Thanks guys! Love the Cobra Striker, btw!
So just to clarify on the mechanics of fueling, I'd want to have one opening from the chamber to my pipes that carry air / gas, then have one branch that has a propane meter set up and another that has a quick connect valve and a ball valve for air, then when I'm pumping in air I'd want to just open it up to the chamber and watch the pressure gauge on the bike pump / air compressor go up till it hits what I want?
Also, any tips on sealing it all? Does the opening for the fueling system in the chamber ever become problematic?
Thanks again for the friendly responses- and thanks for moving this to the right discussion, whoever did that
It depends how big you're going to make it, with my mini hybrid I added the fuel with a syringe then pumped it to the correct pressure with a shock pump.
In this case, especially for smaller chambers, it's important that you take the dead volume of the pump (any volume between the pump's check valve and where it attaches to your filling valve) as part of the chamber volume when calculating the amount of fuel to be added.
Teflon tape seals almost any threaded fitting. Spudblaster15 recently had a problem with damaging seals on ball valves with an oxy-air-propane hybrid, but that shouldn't be an issue for you... I hope.
Look through the hybrid cannon showcase, the pictures will clarify any questions you have about meter designs. There are a lot.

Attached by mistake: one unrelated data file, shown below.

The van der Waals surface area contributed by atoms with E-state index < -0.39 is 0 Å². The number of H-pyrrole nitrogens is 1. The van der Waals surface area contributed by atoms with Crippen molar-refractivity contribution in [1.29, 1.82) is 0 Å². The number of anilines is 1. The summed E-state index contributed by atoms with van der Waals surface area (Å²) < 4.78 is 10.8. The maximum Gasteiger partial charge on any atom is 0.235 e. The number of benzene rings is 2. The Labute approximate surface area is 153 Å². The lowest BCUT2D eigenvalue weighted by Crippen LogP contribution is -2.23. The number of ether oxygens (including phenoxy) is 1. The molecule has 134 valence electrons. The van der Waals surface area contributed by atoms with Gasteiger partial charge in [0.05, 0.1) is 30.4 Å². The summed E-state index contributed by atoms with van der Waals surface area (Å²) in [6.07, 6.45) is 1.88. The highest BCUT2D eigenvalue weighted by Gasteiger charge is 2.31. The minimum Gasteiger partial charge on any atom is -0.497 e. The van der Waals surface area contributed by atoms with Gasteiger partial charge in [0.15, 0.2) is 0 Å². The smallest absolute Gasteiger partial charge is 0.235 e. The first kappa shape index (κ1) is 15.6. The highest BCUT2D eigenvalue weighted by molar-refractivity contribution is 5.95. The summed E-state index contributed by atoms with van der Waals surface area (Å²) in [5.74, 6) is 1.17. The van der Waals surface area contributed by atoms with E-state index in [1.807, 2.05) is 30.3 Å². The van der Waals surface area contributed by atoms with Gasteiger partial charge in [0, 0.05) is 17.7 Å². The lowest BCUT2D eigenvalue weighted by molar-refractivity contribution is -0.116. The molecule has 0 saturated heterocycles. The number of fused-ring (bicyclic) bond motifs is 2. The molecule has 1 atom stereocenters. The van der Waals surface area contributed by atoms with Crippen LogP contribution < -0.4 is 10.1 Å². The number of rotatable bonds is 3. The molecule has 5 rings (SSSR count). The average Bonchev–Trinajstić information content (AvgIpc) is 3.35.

And you don't even really need a meter... but it's suggested.
Thanks for the help guys- I've been looking at the cannon showcase, gathering info, etc.
Last question: I've been searching on Mcmaster for decent camlocks, and have found a ton, but most steel ones aren't rated past 250 PSI- will they be able to survive the pressure created in a hybrid gun? I understand it's the barrel, but 70-100$ is alot to shell out to have them destroyed on the first shot
Pressure rating does not equilibrate to failure rating. Those camlocks you're looking at will most likely survive the pressure rating, especially if you're shelling out over $70 and they're steel.
Alright- here's a sketch of what I have in mind. To fuel, I'd meter in the appropriate amount of propane Then, I'd port the proper amount of air, allowing the pressure gauge to find the pressure for the whole chamber. Is this correct? (also, forgive me for continously finding something to ask about- I simply do not want money and limbs wasted on this project )
Where's the burst disk / valve? You need to "hold back" the pressurized propane/air mix before it's fired, and the projectile (in 99.99% of cases) won't seal tightly enough in the barrel to do it by itself - so you need a burst disk or a piston valve, basically.
I think he plans to use a cam-lock fitting to hold the burst disk, Its depicted in the sketch
I love lamp
Forgive me for my lack of burst disk. This was a sketch just so that I would get the fueling right.
Now that I think about it, a shaped charge generally has a cone and a rounded end to allow the force of the explosion to be directed out, would a rounded end to a spud gun have a similar effect?
Maybe, but I'd bet not, as spudguns are not powered by a gas deflagrating (burning), and not a solid detonating.